Converting Tide Elevations to the NGVD29 Datum
Stephen M. Dickson, Maine Geological Survey
February 25, 2008
- Look up the mean tidal range and spring tidal range in a book of tide tables or on the web. In Portland the mean range is 9.2 feet and the spring range is 10.53 feet.
- Determine the difference between the Mean Tide Level (MTL) and NGVD29. Note that NGVD is lower than MTL. Here are the best examples I can find in my archived files and on the web:
Current benchmark details. Not all benchmark locations have good values relating NGVD to the tides. The best sites are those with tide gauges in place for the last 20 years or longer (in the list above).
- 0.39 feet at Portland using 19 years of data in the new 1983-2001 Epoch,
- 0.39 feet at Bar Harbor using 16 years of data in the old 1960-1978 Epoch,
- 0.29 feet at Eastport using Corpscon 6.0 software and interpolation.
- Divide the range by 2 and then add the vertical difference between NGVD and the MTL to get the height of Mean High Water (MHW) or Spring High Water (SHW).
Example 1: The spring range of tide in Portland is 10.53 feet and the height of the MTL is 0.39 feet above NGVD29. So the height of SHW in NGVD is:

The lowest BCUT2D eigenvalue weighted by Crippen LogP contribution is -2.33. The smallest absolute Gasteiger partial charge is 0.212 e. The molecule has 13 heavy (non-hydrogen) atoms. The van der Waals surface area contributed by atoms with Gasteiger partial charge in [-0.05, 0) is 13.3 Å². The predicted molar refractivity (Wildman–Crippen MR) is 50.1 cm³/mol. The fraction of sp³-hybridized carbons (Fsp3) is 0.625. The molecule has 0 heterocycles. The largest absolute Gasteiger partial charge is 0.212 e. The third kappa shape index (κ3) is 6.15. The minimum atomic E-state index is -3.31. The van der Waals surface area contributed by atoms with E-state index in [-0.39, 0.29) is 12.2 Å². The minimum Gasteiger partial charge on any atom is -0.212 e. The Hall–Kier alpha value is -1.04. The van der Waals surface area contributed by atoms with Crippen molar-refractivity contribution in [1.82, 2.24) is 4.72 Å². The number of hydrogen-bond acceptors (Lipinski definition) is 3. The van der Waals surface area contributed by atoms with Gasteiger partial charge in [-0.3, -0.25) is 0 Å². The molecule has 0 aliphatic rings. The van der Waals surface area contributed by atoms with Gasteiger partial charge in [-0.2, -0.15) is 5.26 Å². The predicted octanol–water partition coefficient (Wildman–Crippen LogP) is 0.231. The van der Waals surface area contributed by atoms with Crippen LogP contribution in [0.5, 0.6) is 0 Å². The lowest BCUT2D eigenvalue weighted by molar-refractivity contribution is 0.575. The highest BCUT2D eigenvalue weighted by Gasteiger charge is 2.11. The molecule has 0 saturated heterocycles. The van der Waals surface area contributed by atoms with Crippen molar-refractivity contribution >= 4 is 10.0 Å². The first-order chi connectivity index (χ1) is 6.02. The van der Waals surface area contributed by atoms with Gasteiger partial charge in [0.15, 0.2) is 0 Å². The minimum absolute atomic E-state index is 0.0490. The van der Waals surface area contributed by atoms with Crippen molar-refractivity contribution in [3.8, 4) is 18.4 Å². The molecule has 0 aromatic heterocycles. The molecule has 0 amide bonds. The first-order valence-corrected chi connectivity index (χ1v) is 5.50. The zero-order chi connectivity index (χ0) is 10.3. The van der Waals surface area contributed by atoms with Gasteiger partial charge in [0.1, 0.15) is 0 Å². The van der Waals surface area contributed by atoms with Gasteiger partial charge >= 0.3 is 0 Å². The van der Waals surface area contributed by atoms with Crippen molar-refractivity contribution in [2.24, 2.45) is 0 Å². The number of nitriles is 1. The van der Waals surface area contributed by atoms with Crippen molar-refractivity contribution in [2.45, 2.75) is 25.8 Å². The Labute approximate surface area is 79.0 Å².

SHW = (10.53 / 2) + 0.39 = 5.26 + 0.39 = 5.65 feet NGVD29.
Example 2: Stonington, Deer Isle: MHW = 9.7, SHW = 11.2 and Bar Harbor is the reference station. So, using the mean range and spring range from Table 2, MHW and SHW can be calculated:
MHW = (9.7/2) + 0.39 = 4.85 + 0.39 = 5.24 feet NGVD29 and
SHW = (11.2/2) + 0.39 = 5.60 + 0.39 = 5.99 feet NGVD29.
Tide predictions for the field.
Historical tide data.
The Highest Annual Tide cannot be calculated by this method due to asymmetry in the high and low levels about the MTL. Current year HAT values along the coast can be obtained from the Maine Department of Environmental Protection's Shoreland Zoning staff or by accessing their web site.
Due to the accuracy of some values, it is best to round values to the nearest tenth of a foot after making a calculation.
Last updated on November 19, 2010